China Journal

We’re in Dubai with a two-hour layover from Hong Kong to New York. I mentioned earlier that the first class lounge on Emirates is an entire floor, and the plane comes to you. I slept for six hours coming over here, unplanned, but quite nice.

The expenditures here are breathtaking. The airport is immense, spotless, and extraordinary. Signage is wonderful. The shops are of the highest caliber. As we sit in a lounge area, employees approach us to see if we need food or drink. Or we could walk a few yards to a fine dining restaurant, order absolutely ANYTHING and it’s free.

When you enter a restroom, an attendant enters after a respectful few seconds and stays there, at a distance, in case anything is required, confusing, or missing. EVERY employee in the lounge—and there are a scores of them even at midnight—look you in the eye and greet you. The lounge operates 24 hours  a day. “We never sleep at Emirates,” the purser told me.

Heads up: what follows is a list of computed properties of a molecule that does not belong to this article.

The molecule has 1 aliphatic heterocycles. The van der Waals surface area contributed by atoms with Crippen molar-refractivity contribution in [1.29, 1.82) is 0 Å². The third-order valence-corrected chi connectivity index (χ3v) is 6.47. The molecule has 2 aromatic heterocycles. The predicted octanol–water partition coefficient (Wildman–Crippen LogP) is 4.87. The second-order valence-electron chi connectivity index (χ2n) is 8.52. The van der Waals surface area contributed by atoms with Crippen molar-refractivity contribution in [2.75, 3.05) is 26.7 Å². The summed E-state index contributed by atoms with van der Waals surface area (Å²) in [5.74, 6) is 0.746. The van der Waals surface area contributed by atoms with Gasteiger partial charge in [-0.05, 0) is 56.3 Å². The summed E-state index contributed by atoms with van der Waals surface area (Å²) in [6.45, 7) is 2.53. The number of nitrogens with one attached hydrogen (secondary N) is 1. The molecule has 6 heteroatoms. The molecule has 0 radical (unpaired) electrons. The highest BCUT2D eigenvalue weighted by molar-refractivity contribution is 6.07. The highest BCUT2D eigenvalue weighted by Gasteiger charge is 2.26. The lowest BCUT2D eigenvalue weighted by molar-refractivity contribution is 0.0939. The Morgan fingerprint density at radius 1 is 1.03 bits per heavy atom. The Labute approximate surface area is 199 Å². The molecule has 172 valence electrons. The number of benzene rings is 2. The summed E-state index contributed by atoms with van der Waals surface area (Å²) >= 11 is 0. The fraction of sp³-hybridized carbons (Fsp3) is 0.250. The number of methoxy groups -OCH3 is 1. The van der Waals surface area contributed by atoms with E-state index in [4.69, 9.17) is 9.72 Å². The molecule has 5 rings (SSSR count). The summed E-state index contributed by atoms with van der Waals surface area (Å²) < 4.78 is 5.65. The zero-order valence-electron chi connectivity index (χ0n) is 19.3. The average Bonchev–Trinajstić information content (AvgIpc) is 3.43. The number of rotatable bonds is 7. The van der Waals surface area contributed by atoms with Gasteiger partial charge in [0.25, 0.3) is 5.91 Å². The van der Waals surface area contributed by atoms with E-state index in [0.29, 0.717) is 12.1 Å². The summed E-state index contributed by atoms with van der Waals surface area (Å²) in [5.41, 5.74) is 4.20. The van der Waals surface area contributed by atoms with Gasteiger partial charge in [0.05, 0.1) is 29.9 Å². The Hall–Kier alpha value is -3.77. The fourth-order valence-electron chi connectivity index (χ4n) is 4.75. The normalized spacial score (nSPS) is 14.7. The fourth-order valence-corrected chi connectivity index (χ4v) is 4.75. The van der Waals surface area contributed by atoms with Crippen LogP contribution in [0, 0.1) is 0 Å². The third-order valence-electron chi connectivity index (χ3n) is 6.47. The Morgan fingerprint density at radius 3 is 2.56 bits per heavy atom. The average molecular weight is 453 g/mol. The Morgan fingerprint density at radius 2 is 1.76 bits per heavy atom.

The airport trains, which are high speed and travel a considerable distance, are more like subways and have clever entering and exiting lanes so that there is never a crush at the doors. Vast escalator systems take you up the heights, as do massive elevator cars which are larger than an average hotel bedroom.

In Dubai you can snow ski, visit water parks, engage in polo, bet at racetracks, watch auto races, and so on. There is nothing missing here. It’s all a tad artificial and hard to believe, but the investment is staggering. Emirates planes are absolutely state-of-the-art.

As the song goes, “It’s always nice to go traveling, but it’s oh, so nice to come home….”

© Alan Weiss 2013


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